The rooms are magnificent, naturally – ours came equipped with a vast bed, a sofa, a view over the grounds and a roll top bathtub housed within a bathroom containing more marble than a Greek mausoleum. I could have spent hours simply admiring the engravings on the fireplace: mermaids, monsters, minstrels frollicking across the wood. Apparently the bathroom mirror also turned into a TV but alas, our mirror seemed to be on the blink

Anyway, you shouldn’t spend all day watching the mirror when there are so many activities on offer. Head to the Padel Club to play a match on one of the two indoor padel courts, the only courts of their type in Ireland. Relax in the spa, smash out some laps in the 17-metre swimming pool. Try archery, clay pigeon shooting, fishing – the list is exhaustive. We had a wonderful hour meeting the owls and falcons of the manor, the birds perching on our arms (an eagle owl is bloody heavy).

Signature Suite, Adare Manor
Suite bathroom, Adare Manor

Naturally, there’s also the golf course, one of the finest in Ireland if not the world. Eighteen gorgeously landscaped holes designed by the legendary golf architect Tom Fazio, the course is a must for any lover of the game. Adare Manor will host the 2027 Ryder Cup so you’ll be in good company. Plus when one of the pros sends their drive into the lake, you can point at the TV and exclaim, “I managed to par that hole!” (Just don’t mention your handicap.)

The estate spans 840 acres and will take a decent hour to circumvent on one of the bikes you can pick up by the main hall. Check out the walled garden, the woodland, the tiny cemetery where a number of beloved Dunraven pets are laid to rest. Pop into the village and explore the beautiful main street with its thatched cottages, craft shops and ample pubs. Enjoy a Guinness or two but resist dinner – the best restaurant in the county is waiting for you back at basecamp…

The Oak Room

The Oak Room, Adare Manor

Adare Manor has a Michelin-starred restaurant, The Oak Room by head chef Michael Tweedie. Open Wednesday to Sunday, tasting menu only. From the very first dish it's clear that a special evening is about to commence. Technically it's not a dish at all but a goblet containing a tiny dash of truffle oil and then filled with a game consume so deliciously rich it must have been made from Scrooge McDuck.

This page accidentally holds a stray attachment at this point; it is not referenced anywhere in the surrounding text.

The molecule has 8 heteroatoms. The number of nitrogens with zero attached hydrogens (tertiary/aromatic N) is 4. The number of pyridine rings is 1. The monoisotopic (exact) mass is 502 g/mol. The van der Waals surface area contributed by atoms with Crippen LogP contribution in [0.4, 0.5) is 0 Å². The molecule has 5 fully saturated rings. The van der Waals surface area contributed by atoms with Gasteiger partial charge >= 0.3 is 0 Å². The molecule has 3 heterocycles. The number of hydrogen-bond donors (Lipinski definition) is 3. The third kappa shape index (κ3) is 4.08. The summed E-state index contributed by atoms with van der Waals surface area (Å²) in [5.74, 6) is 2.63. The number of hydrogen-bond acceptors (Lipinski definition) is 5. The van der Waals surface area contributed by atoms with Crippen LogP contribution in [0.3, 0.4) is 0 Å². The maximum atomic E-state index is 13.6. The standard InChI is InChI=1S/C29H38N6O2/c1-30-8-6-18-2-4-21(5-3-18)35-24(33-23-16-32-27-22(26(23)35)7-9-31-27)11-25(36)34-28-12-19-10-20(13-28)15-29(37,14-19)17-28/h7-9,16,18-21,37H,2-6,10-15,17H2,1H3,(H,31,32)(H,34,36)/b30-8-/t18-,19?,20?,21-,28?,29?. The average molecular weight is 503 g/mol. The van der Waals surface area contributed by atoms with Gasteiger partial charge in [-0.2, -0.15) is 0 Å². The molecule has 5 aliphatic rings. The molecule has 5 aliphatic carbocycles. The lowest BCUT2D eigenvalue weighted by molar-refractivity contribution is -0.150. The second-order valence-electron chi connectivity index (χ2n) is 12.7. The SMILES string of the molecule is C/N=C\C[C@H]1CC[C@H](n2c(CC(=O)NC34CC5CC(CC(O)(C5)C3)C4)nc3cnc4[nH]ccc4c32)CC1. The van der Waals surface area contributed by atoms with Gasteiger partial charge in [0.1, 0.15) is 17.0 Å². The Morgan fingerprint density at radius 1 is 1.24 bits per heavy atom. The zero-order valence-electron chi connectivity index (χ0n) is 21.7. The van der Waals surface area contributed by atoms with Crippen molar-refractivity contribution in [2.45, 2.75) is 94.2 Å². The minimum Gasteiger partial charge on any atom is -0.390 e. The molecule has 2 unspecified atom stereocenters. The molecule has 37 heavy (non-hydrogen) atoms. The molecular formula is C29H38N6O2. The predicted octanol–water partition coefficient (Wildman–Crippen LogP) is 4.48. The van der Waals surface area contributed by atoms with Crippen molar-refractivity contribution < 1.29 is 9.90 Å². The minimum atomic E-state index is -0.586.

But then the evening was already special. It was special the moment our server Dylan, a man who could charm a smile from a weeping willow, ushered us to our table and the delightful couple beside us, Angela and Dermott, struck up a conversation the moment we sat down. They are Adare regulars and only too happy to sing its praises – here’s me singing theirs. (Happy 82nd birthday, Dermott!)

The meal is just stonking. Ballyneety beetroot salad is cool, crisp and refreshing as an Irish breeze. Then a gorgeous little rectangle of duck liver terrine with a warm slice of toasted brioche. However the latter is a borderline support act to an absolutely stonking 2021 Monzinger Riesling that I fully expect to be served in heaven as and when I arrive.

The Tack Room, Adare Manor

Monkfish, morels and asparagus raises the bar further still. You can smell the monkfish from the bowl, like a sea breeze has wafted over the table. It's salty, sharp and pure, perfectly offset by the crunch of the asparagus. And the main course blows it off the plate.

For Higgins beef is just divine. It's dry aged for two weeks, drowned in a red wine sauce. Served with the creamiest mashed potato – or is it very potatoey cream? – and the mash is topped with tiny crispy balls of deep fried potatoes that's basically potato rice krispies. The dish is paired with a Spanish red so full bodied it probably has an Only Fans account.

Find some room for the chocolate souffle tart and then stagger downstairs for a nightcap at the Tack Room, where each cocktail is inspired by one of the many mythical creatures carved in the wood and stone of the Manor. Just another touch of magic in a place suffused with it. 

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From £595 per per night for a Classic Room. Rates include tax and complimentary breakfast.

Adare, Co. Limerick, V94 W8WR, Ireland; Adare Manor